Slow Cooking FROZEN Meat – It’s NOT safe!!

  Posted on   by   32 comments

In short… No!!

This is a very hotly debated topic that we see in our group Slow Cooker Recipes 4 Families on Facebook nearly every single day.

Some people choose to take this risk. In fact many people will tell you that they have done so for years and β€œit’s never hurt me!’.
However according to the experts this may be more due to pure luck than anything else.

It really is up to you to make an educated and informed risk assessment for yourself!
I’m hoping by providing this information more people will make the SMART choice πŸ™‚

For food safety reasons you should bring your food to temperatures of 60 degrees C (140 degrees F) as quick as possible.
This is why it can be a good idea to start the cooking process on high (or auto) to assist the food to reach this safe temperature as quick as possible.Β  However this isn’t mandatory to do!Β  I usually do this for large roasts etc but not much else.

Cooking with frozen food significantly increases the amount of time it takes for your food to reach this safe temperature and thus significantly increases the chances of you and your family getting food poisoning πŸ™
I for one WILL NOT take that risk with my loved ones.
But you are free to weigh up this risk for you and your family.

Cooking from frozen also increases the risk of your ceramic slow cooker bowl cracking due to the sudden temperature changes between frozen food and the heating bowl. If the bowl cracks your slow cooker is then unusable!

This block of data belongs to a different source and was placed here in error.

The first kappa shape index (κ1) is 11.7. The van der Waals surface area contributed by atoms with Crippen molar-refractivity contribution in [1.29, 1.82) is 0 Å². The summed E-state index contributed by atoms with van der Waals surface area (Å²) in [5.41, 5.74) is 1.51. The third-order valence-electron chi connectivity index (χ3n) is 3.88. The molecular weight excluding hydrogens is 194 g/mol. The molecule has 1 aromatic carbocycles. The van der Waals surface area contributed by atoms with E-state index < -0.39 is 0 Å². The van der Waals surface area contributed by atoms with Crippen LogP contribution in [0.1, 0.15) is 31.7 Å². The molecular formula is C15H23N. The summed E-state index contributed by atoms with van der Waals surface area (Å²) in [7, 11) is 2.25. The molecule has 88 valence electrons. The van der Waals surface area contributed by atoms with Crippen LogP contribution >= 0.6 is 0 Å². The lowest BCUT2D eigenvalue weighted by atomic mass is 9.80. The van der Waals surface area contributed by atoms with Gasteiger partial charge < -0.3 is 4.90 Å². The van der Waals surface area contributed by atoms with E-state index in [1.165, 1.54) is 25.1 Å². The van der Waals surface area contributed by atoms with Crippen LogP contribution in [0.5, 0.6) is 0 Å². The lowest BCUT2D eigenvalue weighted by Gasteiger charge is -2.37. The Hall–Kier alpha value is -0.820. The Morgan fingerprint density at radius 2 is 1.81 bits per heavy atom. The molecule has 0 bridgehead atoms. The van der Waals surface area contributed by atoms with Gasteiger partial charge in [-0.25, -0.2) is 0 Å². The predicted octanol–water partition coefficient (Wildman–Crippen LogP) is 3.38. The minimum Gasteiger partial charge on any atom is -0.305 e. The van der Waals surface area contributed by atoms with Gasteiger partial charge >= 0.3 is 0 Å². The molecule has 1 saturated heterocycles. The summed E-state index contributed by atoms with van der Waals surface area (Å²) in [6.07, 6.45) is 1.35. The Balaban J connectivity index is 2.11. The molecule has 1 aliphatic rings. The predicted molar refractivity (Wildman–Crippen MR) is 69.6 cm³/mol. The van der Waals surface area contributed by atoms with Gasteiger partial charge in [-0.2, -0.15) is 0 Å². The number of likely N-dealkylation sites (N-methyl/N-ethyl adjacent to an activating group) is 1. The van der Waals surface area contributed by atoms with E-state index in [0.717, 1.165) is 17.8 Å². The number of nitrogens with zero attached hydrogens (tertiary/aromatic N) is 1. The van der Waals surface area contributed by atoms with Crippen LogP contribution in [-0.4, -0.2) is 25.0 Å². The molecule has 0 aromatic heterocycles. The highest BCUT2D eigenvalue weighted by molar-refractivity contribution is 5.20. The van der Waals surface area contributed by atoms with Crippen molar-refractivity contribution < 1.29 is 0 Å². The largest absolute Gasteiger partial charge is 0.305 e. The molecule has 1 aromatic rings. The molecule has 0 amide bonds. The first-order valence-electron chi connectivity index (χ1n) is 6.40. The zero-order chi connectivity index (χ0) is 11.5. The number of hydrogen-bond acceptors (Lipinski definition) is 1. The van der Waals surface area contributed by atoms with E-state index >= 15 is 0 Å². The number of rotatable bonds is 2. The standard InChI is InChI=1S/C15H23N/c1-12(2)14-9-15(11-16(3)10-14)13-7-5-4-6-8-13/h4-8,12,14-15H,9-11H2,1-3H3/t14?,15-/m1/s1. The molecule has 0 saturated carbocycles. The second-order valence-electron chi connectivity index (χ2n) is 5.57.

(On a similar note you should always remove your food from your slow cooker dish prior to refrigerating it. The nature of the thick ceramic bowl means it retains heat and thus takes a lot longer to cool down to safe refrigeration temperatures, once again leaving your food too long in the danger zone)

But don’t just take my word for it!
Here are the qualified experts telling you exactly the same thing >>

  • “Always thaw meat or poultry before putting it into a slow cooker”Β  (United States Department of Agriculture – Food Safety and Inspection Service)
  • “Do not put frozen ingredients in the slow cooker; defrost meat and poultry thoroughly in the refrigerator before slow cooking” (Web MD)
  • “It is safe to cook frozen meat or poultry in the oven, on the stove, or grill without defrosting it first; the cooking time may be about 50 percent longer. Do not cook frozen meat or poultry products in a slow cooker.” (Meat Safety.org)
  • “Always thaw meat or poultry before putting it into a slow cooker. If frozen pieces are used, they will not reach 140Β° quick enough and could possibly result in a food borne illness” (University of Minnesota)
  • “If frozen meat has to be used at short notice it should still be thawed before cooking” (CSIRO)

And that’s just a sample.Β  Look around for yourself and you’ll find the same information out there πŸ™‚

Reminder: Safest defrosting method is putting your frozen meat in a bowl in the fridge.Β  Overnight will often not be long enough so ideally choose your meat for the following night the day before and defrost it in a bowl on a lower shelf of your fridge for 24hrs.

Hoping this helps and that you never have to be one of those to learn the hard way to never take risks with food safety x


32 comments

  1. This is advice that needs to be reinforced and followed by everyone. i am really impressed how serious slow cooker central is about slow cooker cooking, I’m a HUGE fan of my slow cooker since I joined the page I am amazed and inspired everyday by Slow Cooker Central πŸ™‚

  2. nat says:

    excellent advice.

  3. Rachel says: